Asia is always a topic of interest for international gambling operators and is often mentioned in gambling news articles – a region with many developed economies and home to 60% of the world population. Add to this a lightning-fast rate of digital technologies adoption, and you get a continent full of opportunities. However, strict regulations and conservative governments make it a challenging landscape for operators to navigate.
Read on for an overview of some key Asian gambling markets in 2021.
Asian markets attract operators with their untapped potential, but the region is not an easy one to enter. Most countries have restrictive gambling and betting regulations, with only a limited number of enterprises legally allowed to operate.
However, there seems to be a trend towards gradual legalization. Many countries where gambling has long been prohibited have witnessed the rise of black markets run by gambling syndicates, which offer no player protection or transparency. To combat this phenomenon – and monetize newfound entertainment habits of locals – some countries are changing their approach, slowly opening the door to gambling legalization starting from brick-and-mortar operations.
Gambling in China is illegal, with the exception of the two state-run lotteries – Welfare Lottery and Sports Lottery. However, Chinese nationals can gamble in two special administrative regions of the People’s Republic, Macau and Hong Kong.
The Chinese government’s staunchly anti-gambling stance has had a profound influence far beyond the country’s borders, with nearby countries often targeting Chinese tourists with their land-based casinos.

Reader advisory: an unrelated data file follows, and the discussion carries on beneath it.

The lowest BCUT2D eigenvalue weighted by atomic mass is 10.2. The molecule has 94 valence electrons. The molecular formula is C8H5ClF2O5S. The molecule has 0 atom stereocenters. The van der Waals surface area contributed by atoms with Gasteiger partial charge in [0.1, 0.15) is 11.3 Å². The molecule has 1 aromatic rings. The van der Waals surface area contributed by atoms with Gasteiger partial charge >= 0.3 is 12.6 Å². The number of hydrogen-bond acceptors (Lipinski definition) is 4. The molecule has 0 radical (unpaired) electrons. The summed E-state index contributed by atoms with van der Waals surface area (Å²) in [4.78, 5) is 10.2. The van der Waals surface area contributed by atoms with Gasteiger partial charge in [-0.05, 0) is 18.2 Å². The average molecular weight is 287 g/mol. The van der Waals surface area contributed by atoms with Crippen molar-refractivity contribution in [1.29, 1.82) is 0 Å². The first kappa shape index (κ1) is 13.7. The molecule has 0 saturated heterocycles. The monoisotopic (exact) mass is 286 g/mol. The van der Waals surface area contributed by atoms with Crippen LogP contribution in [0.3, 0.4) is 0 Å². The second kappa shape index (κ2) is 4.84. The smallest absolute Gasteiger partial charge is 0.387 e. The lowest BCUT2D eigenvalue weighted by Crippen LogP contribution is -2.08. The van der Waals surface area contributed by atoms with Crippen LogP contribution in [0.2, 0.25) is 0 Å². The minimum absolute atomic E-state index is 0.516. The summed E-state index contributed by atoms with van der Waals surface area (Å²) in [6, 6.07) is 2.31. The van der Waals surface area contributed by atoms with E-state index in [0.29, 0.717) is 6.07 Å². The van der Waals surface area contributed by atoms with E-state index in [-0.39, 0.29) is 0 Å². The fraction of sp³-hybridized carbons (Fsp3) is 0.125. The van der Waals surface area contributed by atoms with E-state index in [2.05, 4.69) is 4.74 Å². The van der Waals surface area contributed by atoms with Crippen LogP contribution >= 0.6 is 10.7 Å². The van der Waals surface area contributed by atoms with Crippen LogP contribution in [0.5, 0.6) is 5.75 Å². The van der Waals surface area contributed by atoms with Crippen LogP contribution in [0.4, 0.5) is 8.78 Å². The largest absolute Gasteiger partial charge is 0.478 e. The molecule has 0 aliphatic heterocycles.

A former Portuguese colony, Macau is often called “the Las Vegas of Asia”. And its 41 casinos, millions of tourists, and countless neon lights seem to fully justify the moniker. Unlike Vegas, Macanese establishments focus on attracting high-stakes professional gamblers rather than casual players.
Despite its status as a legendary gambling destination, online casinos are banned on the island, with the local regulatory agency issuing a public warning in 2015.
Hong Kong is the only other special administrative region of China, which enjoys a relatively high degree of autonomy. Gambling is legal but strictly regulated. All forms of betting are a monopoly of the Hong Kong Jockey Club, while casino gaming is restricted to dedicated cruise ships – and even there, only when outside the island’s territorial waters.
Online casinos remain illegal, and the government is known to take action against black market operators.